Bad Apple

Miami-Dade schools superintendent Rudy Crew has made many mistakes. Maybe too many.

But in April 2005 Schere and seven female attorneys signed two letters to Crew and the school board. They complained the superintendent had ordered district employees to refrain from speaking about pending cases. In one instance that year, they even had to subpoena district employees, who failed to show up for depositions. "It impeded our progress in our ability to defend the board," Schere says. "It was just his way of keeping control of what was reported, what was said to the board."

Eight months later board attorney Julie Ann Rico declined to renew the contracts of Schere and five other attorneys who signed the letter. "Basically Julie Ann said she wanted to bring in new people," explains Schere, who like the other women, didn't receive a severance package. "I believe Rudy Crew orchestrated our removal behind the scenes."

Of the eight lawyers who signed the letter, only Ana Segura and Melinda "Mindy" McNichols were retained by Rico, who did not respond to requests for comment for this story. "They kept Ana and Mindy to make it look like they weren't retaliating against us," Schere says. "It was a complete shock. You can see why no one at the district is going to speak out against Crew after what happened to us."

Crew couldn't intimidate Inspector General Herbert Cousins or make him break investigative protocol
Jacqueline Carini
Crew couldn't intimidate Inspector General Herbert Cousins or make him break investigative protocol

Schere sued Crew, Rico, and the school board, alleging age discrimination. "I was replaced by two people," Schere says. "One is much younger than I am, and the other one has much less experience."

Indeed the lawyers were not the only women who claim to have experienced the superintendent's wrath. Mercedes Toural served as the district's second-in-command during the first four months of Crew's administration. She was appointed to the post by Crew's predecessor, Merrett Stierheim. Toural, who earned $193,000 a year, had risen through the ranks, starting as an elementary school reading teacher. She developed the district's nationally recognized bilingual program.

Crew, she contends, immediately disliked her. After arriving in summer 2004, he transferred some of Toural's authority to other deputies. Then eight hours into a school board meeting in September that year, she stepped out for a drink of water just as board member Betsy Kaplan asked a question. Afterward, she claims, the superintendent summoned Toural; her executive assistant, Willa Young; and deputy superintendent Ofelia San Pedro to his office. Crew was upset. He said he had wanted Toural to answer the question and, she claims, "screamed and shouted at the top of his lungs. He said, 'Fuck you. And I mean all three of you. I will put your asses out on the street if that ever happens again.'"

Beginning October 3, 2004, Toural took an unpaid leave of absence following a scathing performance review from Crew. "You have been offered numerous opportunities to provide vision, leadership, and management," the superintendent wrote in his September 27 memo to Toural. "The evidence from your lack of execution demonstrates that you are neither successfully managing the day-to-day tasks nor the long-term planning required of [the position]."

Toural says her battle with Crew affected her health. She claims she developed high blood pressure and her doctor warned her she could have a stroke. A year later she resigned and filed a grievance. In a letter addressed to the school board, Toural wrote, "My health had steadily deteriorated under the threats and negative treatment of Mr. Crew.... This was the culmination of several months of a concerted pattern of discrimination and desperate treatment by the superintendent against me."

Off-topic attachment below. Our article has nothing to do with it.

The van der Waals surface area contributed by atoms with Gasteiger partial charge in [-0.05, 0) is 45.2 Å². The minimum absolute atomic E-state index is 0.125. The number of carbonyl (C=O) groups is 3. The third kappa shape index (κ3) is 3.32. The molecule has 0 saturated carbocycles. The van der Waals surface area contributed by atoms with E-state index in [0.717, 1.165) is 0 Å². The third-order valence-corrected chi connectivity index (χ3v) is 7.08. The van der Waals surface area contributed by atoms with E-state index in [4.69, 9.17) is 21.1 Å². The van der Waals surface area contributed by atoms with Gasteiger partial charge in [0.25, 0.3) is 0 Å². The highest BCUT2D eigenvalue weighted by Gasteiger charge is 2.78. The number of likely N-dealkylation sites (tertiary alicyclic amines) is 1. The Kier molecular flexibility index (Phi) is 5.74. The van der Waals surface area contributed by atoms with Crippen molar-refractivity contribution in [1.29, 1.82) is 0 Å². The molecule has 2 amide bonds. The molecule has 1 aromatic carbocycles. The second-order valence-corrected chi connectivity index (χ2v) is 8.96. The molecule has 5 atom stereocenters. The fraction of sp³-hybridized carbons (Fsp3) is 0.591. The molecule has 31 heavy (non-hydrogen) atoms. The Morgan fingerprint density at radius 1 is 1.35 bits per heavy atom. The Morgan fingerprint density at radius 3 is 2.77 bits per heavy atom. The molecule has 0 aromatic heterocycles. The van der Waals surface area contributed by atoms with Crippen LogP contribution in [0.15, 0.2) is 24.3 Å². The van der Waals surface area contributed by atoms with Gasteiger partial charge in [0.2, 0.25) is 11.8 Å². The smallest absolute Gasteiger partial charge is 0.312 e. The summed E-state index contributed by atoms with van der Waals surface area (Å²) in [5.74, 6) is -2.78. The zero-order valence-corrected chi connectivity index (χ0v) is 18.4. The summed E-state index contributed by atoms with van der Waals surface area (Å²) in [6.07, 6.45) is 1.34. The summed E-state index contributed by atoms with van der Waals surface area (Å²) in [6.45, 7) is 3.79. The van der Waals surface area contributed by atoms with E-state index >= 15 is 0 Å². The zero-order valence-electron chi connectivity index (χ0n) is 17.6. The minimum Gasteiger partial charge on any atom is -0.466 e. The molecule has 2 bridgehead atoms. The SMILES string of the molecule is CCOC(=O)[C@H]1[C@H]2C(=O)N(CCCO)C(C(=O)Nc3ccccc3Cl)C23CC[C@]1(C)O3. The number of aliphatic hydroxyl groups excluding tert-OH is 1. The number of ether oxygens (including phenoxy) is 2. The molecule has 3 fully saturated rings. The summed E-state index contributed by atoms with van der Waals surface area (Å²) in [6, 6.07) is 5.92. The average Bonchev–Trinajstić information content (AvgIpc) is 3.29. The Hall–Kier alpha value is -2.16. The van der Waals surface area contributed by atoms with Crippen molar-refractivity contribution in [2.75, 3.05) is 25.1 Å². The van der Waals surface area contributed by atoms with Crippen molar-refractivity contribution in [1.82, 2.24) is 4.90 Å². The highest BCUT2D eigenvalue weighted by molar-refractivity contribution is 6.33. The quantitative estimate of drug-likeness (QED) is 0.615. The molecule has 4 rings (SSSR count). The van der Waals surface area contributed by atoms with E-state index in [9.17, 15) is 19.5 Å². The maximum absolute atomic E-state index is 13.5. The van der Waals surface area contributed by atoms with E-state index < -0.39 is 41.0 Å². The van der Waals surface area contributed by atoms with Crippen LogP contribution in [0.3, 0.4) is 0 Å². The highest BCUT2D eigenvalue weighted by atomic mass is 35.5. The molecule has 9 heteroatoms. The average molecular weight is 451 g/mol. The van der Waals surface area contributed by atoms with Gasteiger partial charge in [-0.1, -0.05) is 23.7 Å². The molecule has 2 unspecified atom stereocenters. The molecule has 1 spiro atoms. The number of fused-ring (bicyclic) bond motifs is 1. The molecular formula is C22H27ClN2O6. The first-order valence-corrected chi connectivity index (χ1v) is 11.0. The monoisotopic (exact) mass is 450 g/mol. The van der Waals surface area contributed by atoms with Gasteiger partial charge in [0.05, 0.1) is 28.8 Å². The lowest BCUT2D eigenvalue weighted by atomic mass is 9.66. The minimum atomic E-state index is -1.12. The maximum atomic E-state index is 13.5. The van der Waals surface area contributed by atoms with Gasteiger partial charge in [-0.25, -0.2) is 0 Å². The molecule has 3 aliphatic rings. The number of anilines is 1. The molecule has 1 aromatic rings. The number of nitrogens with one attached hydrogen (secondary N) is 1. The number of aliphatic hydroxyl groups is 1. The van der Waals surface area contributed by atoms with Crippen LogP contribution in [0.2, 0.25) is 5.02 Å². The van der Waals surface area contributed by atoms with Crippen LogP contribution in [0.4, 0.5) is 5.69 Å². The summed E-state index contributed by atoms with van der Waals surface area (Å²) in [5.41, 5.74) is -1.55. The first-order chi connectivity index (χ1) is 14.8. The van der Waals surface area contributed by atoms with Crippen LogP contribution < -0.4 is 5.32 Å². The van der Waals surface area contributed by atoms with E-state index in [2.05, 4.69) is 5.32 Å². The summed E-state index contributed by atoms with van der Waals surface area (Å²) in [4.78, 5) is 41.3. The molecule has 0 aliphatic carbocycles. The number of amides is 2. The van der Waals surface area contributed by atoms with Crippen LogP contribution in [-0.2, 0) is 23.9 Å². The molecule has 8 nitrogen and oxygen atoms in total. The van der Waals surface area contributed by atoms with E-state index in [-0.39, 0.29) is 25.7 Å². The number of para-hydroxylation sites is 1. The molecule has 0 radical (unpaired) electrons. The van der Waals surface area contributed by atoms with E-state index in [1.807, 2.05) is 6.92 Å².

The former number two also accuses Crew of maliciously interfering with her quest for a new job with the Early Learning Coalition of Miami-Dade/Monroe in fall 2006. The coalition, which pays the school district to provide developmental services for hundreds of preschool children, at first named her the best qualified candidate to become the CEO. But then, Toural contends, Crew called a coalition board member and threatened to stop doing business with the group if she was named to the top job.

Toural filed complaints with the district's civil rights office and with the U.S. Equal Employment Opportunity Commission, which were both dismissed. On January 25 she sued Crew in Miami-Dade Circuit Court, claiming he had demonstrated a "persistent discriminatory attitude toward Hispanic females, particularly Cuban-Americans, and his abusive, demeaning, and unfair treatment of women."

That's not all. Before filing her lawsuit, Toural complained to Susan Rothstein, then-director of the civil rights office. Rothstein passed those complaints on to the school board attorney's office.

According to a grievance Rothstein filed July 29, 2005, Crew then reneged on a promise to promote her to assistant superintendent. And finally, on June 15, 2005, the superintendent eliminated Rothstein's position; she was reassigned as a nutritional wellness coordinator, a role with little to no responsibility. She is currently on leave from the district and working for the City of South Miami.

Through his attorney Reginald Clyne, Crew denies he did anything wrong regarding Toural (Clyne couldn't be reached for comment on Rothstein's claims). "Mr. Crew has every right to state to the potential employer that he would not want to work with someone in a close manner who had a pending lawsuit against him," Clyne says.


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